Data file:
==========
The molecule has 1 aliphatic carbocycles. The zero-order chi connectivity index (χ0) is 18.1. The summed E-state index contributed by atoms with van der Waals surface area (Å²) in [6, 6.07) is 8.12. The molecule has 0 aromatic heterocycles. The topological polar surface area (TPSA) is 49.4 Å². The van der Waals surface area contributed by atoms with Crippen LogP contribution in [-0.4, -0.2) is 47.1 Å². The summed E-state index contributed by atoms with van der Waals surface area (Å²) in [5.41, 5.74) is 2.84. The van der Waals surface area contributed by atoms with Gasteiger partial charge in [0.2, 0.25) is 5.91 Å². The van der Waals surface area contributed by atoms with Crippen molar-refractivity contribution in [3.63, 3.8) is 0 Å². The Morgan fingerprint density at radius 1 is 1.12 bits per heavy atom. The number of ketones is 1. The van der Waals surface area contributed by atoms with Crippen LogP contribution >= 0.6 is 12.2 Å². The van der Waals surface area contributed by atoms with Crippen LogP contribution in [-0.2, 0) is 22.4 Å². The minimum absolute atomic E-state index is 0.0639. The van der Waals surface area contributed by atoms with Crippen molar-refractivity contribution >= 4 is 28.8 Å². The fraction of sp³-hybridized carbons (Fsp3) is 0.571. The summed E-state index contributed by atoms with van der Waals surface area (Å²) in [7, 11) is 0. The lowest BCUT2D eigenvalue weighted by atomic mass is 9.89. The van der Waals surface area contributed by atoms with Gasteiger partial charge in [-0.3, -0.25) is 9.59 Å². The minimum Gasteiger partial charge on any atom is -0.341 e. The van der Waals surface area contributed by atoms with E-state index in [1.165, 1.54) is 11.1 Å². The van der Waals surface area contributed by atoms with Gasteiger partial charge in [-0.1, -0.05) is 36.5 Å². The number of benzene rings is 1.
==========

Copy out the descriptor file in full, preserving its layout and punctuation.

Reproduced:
The molecule has 1 aliphatic carbocycles. The zero-order chi connectivity index (χ0) is 18.1. The summed E-state index contributed by atoms with van der Waals surface area (Å²) in [6, 6.07) is 8.12. The molecule has 0 aromatic heterocycles. The topological polar surface area (TPSA) is 49.4 Å². The van der Waals surface area contributed by atoms with Crippen LogP contribution in [-0.4, -0.2) is 47.1 Å². The summed E-state index contributed by atoms with van der Waals surface area (Å²) in [5.41, 5.74) is 2.84. The van der Waals surface area contributed by atoms with Gasteiger partial charge in [0.2, 0.25) is 5.91 Å². The van der Waals surface area contributed by atoms with Crippen molar-refractivity contribution in [3.63, 3.8) is 0 Å². The Morgan fingerprint density at radius 1 is 1.12 bits per heavy atom. The number of ketones is 1. The van der Waals surface area contributed by atoms with Crippen LogP contribution >= 0.6 is 12.2 Å². The van der Waals surface area contributed by atoms with Crippen LogP contribution in [-0.2, 0) is 22.4 Å². The minimum absolute atomic E-state index is 0.0639. The van der Waals surface area contributed by atoms with Crippen molar-refractivity contribution >= 4 is 28.8 Å². The fraction of sp³-hybridized carbons (Fsp3) is 0.571. The summed E-state index contributed by atoms with van der Waals surface area (Å²) in [7, 11) is 0. The lowest BCUT2D eigenvalue weighted by atomic mass is 9.89. The van der Waals surface area contributed by atoms with Gasteiger partial charge in [-0.3, -0.25) is 9.59 Å². The minimum Gasteiger partial charge on any atom is -0.341 e. The van der Waals surface area contributed by atoms with E-state index in [1.165, 1.54) is 11.1 Å². The van der Waals surface area contributed by atoms with Gasteiger partial charge in [-0.1, -0.05) is 36.5 Å². The number of benzene rings is 1.